As the sea keeps rising due to climate change and affecting coastal Bangladesh, turning the soil and groundwater saline, scientists have been breeding salt tolerant varieties of rice, the main crop in the region. But the sea keeps coming in and turning everything more and more saline, well beyond the point that salt tolerant rice varieties can tolerate.
The latest salt tolerant rice variety – that the scientists released among Bangladeshi farmers as recently as November 20 – can tolerate a salinity of up to 8 deci Siemens per metre (dS/m, equivalent to 512 parts per million).
But salinity is now well above that level in more than half the arable lands in 19 affected coastal districts of Bangladesh.
Researchers say none of the existing varieties of salt-tolerant rice can survive and grow at the level of salinity that has affected both the soil and the groundwater in some of the coastal districts.
According to a study conducted by the Bangladesh Soil Resource Development Institute (SRDI), out of 8.1 million hectares of arable land in Bangladesh, 1.02 million hectares in 19 coastal districts are affected by salinity.
The study also shows that salinity in more than half the arable land in five coastal districts has gone well past the 8 dS/m level. It says out of the 560,000 hectares in five coastal districts – Khulna, Satkhira, Bagerhat, Patuakhali and Barguna – the salinity level now ranges between 8.1 and 16 dS/m. Traditional varieties of most crops can withstand salinity of up to 0.7dS/m only.
“The latest variety of rice we have released can tolerate up to 8 dS/m salinity. It will be damaged if the salinity increases even for a few days,” Jiban Krishna Biswas, director general of Bangladesh Rice Research Institute (BRRI), told thethirdpole.net.
He did hold out the hope that more salt tolerant varieties could be bred in the future. BRRI scientists have already released more and more salt-tolerant rice varieties eight times. But there is a limit to this. Researchers say the tolerance cannot go beyond 12dS/m, a level now surpassed in some areas of coastal Bangladesh.
The SRDI study found that in the last few years, an average of 6,200 hectares of fresh farmland is being affected by salinity every year. In 1973, 833,000 hectares of land in 19 coastal districts were salinity-affected. Now, the figure stands at 1.02 million hectares.
In 12 salinity-affected areas, only a quarter of arable land remains under cultivation – that too in a limited way.
Some of the farmers who tried to cultivate salt-resistant rice varieties earlier are unhappy with their experience. Nazmus Sahdat, a farmer in Bagerhat district, said he tried one of the varieties in 2012. “Initially, the sapling was growing well. But the crop was damaged in March and April when water flow reduced and the river water became more saline,” he told thethirdpole.net. Nowadays, most of the land in and around his village remains barren.
Hydrologists say that even in areas where the soil has not turned too saline yet, the groundwater has, due to seawater intrusion. This makes it hard for farmers to irrigate their crops.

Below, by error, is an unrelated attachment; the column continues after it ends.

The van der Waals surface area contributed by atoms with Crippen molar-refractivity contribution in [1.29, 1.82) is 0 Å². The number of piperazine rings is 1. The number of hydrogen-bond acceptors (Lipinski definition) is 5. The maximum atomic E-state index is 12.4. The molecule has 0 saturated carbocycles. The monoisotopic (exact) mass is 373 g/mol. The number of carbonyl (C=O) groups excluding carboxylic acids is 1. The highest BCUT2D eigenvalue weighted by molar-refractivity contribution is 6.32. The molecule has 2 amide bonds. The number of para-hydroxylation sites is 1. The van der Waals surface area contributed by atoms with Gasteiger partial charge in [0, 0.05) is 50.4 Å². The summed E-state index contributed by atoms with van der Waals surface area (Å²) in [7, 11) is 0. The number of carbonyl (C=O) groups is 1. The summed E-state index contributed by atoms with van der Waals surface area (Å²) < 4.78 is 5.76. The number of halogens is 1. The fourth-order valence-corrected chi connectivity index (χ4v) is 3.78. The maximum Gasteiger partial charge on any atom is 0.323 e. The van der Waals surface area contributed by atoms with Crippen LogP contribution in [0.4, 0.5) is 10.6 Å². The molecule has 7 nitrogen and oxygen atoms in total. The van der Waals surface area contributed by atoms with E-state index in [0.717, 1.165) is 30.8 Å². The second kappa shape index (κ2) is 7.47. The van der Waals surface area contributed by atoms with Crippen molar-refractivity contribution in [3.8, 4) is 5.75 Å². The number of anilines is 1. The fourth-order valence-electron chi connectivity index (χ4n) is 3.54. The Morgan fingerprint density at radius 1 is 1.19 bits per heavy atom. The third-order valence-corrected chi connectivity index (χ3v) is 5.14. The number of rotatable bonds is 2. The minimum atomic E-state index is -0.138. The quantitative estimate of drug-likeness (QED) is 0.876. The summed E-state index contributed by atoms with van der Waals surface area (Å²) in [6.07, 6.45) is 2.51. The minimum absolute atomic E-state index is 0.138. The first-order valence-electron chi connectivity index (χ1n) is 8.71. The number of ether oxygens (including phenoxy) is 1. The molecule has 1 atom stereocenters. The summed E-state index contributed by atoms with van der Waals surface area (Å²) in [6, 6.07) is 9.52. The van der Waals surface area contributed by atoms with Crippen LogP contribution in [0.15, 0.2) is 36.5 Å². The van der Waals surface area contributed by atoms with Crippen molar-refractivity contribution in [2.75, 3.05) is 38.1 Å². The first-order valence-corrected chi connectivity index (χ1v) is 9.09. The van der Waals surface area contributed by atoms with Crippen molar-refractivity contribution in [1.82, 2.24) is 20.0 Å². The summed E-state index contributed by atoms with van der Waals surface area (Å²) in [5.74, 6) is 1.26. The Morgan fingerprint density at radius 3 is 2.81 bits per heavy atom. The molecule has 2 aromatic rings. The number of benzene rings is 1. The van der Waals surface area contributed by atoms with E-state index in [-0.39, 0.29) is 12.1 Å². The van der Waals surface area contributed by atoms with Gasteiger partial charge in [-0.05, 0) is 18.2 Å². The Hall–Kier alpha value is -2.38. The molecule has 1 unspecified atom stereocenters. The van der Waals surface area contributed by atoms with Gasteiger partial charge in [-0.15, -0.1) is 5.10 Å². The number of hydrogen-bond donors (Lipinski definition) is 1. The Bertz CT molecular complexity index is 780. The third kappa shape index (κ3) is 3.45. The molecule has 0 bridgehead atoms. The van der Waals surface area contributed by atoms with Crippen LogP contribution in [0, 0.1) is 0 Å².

As the seawater first intruded through rivers and canals, farmers have extracted more and more groundwater over the last two decades or so. As a result, aquifer levels have fallen, hastening the process of seawater intrusion, experts say.
Anwar Zahid, deputy director of groundwater hydrology) at the Bangladesh Water Development Board, told thethirdpole.net, “We’ve found saline water in aquifers that are just 600-700 feet (183-213 metres) deep.”
Water is considered fresh as long as its salinity is within 1,000 micro Siemens per centimetre (700 parts per million). A recent study led by Zahid found that in most coastal areas, salinity level was four to five times higher than that. “In some areas, we have found the level of salinity has reached up to 40,000 micro Siemens (per cubic centimetre) in shallow groundwater,” he said.
Apart from salinity increase, sea level rise is now significant enough to measure in some parts of coastal Bangladesh. BWDB records show that at Hiron Point in the Sundarbans, water level of the Passur River has increased by 5.6 mm between 1977 and 2009.
Ainun Nishat, hydrologist and climate change expert, suggests that farmers grow other crops as they can no longer grow rice in such salinity-affected land.
“There are some experiments are going on in some pockets of the salinity-affected areas,” Nishat told thethirdpole.net. “There are some crops like soybean, maize, barley, sugarcane and some varieties of lentils that are being tried.”
Asked if he or his neighbours had tried to grow any of these crops, Sahdat – the farmer in Bagerhat district – said it was hard to get those seeds.
Officials in Bangladesh Agricultural Development Corporation – the government agency that distributes seeds – say that currently they can provide only 21% of the seeds needed in salinity-affected areas.
The crisis is going to get worse, as Bangladesh will have to grow food for an estimated 250 million people by 2050. The population is around 160 million now. Researchers say that by 2050, the country may be left with only 4.8 million hectares of arable land. It has 8.1 million hectares now. On top of that, the Intergovernmental Panel on Climate Change said in its 2007 report that due to global warming, rice yield in developing countries may decrease by 15% by 2050.